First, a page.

Here we present a near-finished genome assembly for the water buffalo (B. bubalis), a mammal with 25 chromosomes and a genome size of 2.66 Gb, which is comparable to human. The genome assembly was created using PacBio long reads assembled using FALCON-Unzip and scaffolded with Chicago- and Hi-C-based chromatin interaction maps. Illumina paired-end sequence was used for indel correction. This assembly strategy for the B. bubalis has achieved high sequence contiguity and accuracy, facilitating a substantially improved gene annotation and providing an exceptionally high-quality reference genome sequence for a species with global economic relevance.

Results

De novo assembly of a B. bubalis genome

A female Mediterranean buffalo with the same bull as the paternal and maternal grandsire was used for sequencing. Sequence data comprised: ~75x PacBio Sequel long-reads, ~24x Chicago reads, ~58x Hi-C reads, and ~82x Illumina paired-end reads. The diploid FALCON-Unzip15 assembler produced an initial PacBio-based contig assembly with 953 primary contigs, N50 of 18.8 Mb and a total length of 2.65 Gb (Fig. 1, Table 1). The assembler also generated a combined 1.53 Gb of haplotype-resolved sequence, or 58% of the total length of the primary contigs. The alternate haplotype sequence from the unzipped regions was output as 7956 haplotigs16,17. The haplotig N50 was 0.394 Mb and the longest haplotig was 2.77 Mb. Only the primary contigs were used in downstream scaffolding but the resolution of haplotypes improved contiguity and the accuracy of the assembly12,14.

Fig. 1
Fig. 1

An overview of assembly methods. Contig assembly was carried out with the diploid assembler FALCON-Unzip to produce primary contigs and haplotigs. It began with selection of longest “seed” reads and shorter reads were aligned to them to create pre-assemble reads using a consensus approach. The primary contigs were carried forward to the scaffolding step that began with Chicago reads for short range scaffolding (1–100 kb) with HiRise. Then long-range scaffolding (10–10,000 kb) was carried out with Hi-C reads to cluster scaffolds to the chromosome level. Each join of contigs to create a scaffold was checked against an LD map and for conservation of synteny with cattle and goat. Then long-reads were used to fill gaps and polish the sequence, followed by indel correction with short reads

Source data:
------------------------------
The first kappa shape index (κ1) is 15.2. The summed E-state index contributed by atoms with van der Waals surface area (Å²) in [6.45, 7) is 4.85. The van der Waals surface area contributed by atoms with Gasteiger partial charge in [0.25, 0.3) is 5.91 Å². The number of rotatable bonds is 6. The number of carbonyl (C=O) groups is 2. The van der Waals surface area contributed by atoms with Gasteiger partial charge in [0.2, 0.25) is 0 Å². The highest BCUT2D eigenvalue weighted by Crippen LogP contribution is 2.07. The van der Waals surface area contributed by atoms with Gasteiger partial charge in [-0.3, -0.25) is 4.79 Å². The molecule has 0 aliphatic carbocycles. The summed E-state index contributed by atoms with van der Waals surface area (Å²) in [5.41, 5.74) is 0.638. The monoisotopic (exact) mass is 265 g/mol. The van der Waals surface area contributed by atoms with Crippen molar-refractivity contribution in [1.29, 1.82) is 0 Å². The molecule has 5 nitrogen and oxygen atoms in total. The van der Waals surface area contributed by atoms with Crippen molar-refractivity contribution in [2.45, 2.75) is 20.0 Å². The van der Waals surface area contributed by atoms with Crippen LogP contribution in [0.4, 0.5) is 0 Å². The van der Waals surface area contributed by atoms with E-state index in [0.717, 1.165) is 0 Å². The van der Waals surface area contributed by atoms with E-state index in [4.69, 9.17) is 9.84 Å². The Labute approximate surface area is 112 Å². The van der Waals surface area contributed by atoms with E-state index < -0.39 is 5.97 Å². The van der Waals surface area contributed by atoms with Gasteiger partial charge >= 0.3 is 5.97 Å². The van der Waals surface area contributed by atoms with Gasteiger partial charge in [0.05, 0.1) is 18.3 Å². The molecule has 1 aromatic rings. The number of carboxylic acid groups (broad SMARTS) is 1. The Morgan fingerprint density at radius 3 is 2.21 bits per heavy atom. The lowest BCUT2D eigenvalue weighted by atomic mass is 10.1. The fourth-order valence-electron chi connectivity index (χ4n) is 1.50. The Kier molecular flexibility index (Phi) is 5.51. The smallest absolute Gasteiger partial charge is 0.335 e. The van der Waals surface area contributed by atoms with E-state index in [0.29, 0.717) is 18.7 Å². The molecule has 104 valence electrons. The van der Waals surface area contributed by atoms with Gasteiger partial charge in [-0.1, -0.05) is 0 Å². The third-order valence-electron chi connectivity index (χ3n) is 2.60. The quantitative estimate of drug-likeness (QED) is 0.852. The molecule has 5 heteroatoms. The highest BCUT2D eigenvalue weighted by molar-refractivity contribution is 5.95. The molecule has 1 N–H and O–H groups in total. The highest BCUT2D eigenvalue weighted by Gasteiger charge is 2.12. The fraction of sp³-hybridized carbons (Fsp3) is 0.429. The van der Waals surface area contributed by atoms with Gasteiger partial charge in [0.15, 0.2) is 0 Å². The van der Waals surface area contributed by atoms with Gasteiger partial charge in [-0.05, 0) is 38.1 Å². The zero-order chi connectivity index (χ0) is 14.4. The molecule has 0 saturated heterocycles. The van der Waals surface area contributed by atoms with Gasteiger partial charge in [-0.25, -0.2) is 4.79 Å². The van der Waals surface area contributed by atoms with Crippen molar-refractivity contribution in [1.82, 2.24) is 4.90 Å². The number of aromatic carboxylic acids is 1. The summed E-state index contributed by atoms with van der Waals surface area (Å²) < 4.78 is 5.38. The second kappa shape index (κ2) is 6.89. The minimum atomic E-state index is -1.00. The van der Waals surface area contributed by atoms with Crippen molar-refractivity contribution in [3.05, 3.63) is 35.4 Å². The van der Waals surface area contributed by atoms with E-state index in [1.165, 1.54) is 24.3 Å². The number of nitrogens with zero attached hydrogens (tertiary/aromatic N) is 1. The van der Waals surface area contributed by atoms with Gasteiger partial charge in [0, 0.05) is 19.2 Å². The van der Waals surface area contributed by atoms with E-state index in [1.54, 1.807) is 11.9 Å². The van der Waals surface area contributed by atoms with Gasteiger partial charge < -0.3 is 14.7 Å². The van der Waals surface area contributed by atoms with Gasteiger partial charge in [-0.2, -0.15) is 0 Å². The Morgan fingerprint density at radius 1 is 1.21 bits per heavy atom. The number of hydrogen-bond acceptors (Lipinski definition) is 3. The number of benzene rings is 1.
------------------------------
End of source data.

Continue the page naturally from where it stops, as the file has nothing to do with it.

Table 1 Assembly statistics

Scaffolding of the primary contigs was carried out in a series of HiRise analyses, initially using the Chicago data, followed by inclusion of the Hi-C reads. The HiRise program checks for incorrectly assembled contigs and introduces breaks, some of which were incorrect. The contig breaks were therefore classified as: (1) a break introduced into a region with the expected PacBio coverage, (2) a break in a region with an unusually high PacBio coverage, and (3) a break in a region of unusually low PacBio coverage (Supplementary Figure 1). A HiRise break in the first category was considered a false break. In total, 69/108 HiRise Chicago breaks and 4/6 HiRise Hi-C breaks were classified as false breaks and ignored. The most likely explanation for the high count of false breaks is where there is phase shift in the assembly between haplotigs (Supplementary Figure 2). This serial scaffolding step produced 509 scaffolds with an N50 of 117.2 Mb.

To further improve the assembly, sequence continuity was assessed by generating linkage disequilibrium (LD) maps for each of the 457 contig joins in the major 29 scaffolds that represent the 25 buffalo chromosomes. LD was assessed based upon SNP genotypes of 529 animals obtained using the current 90 K buffalo Axiom chip (see Methods). A total of 119 contig joins were found to be associated with LD jumps and also interrupted conservation of synteny with the cattle or goat sequence. These were considered potential mis-assembly points and were manually inspected, resulting in 18 scaffolds being reordered (Supplementary Note 1). Three pairs of scaffolds were joined to maintain LD, one on each of chromosomes 12, 21, and 25. The LD guided corrections produced longer scaffolds, which conserved synteny with the cattle and the goat genomes.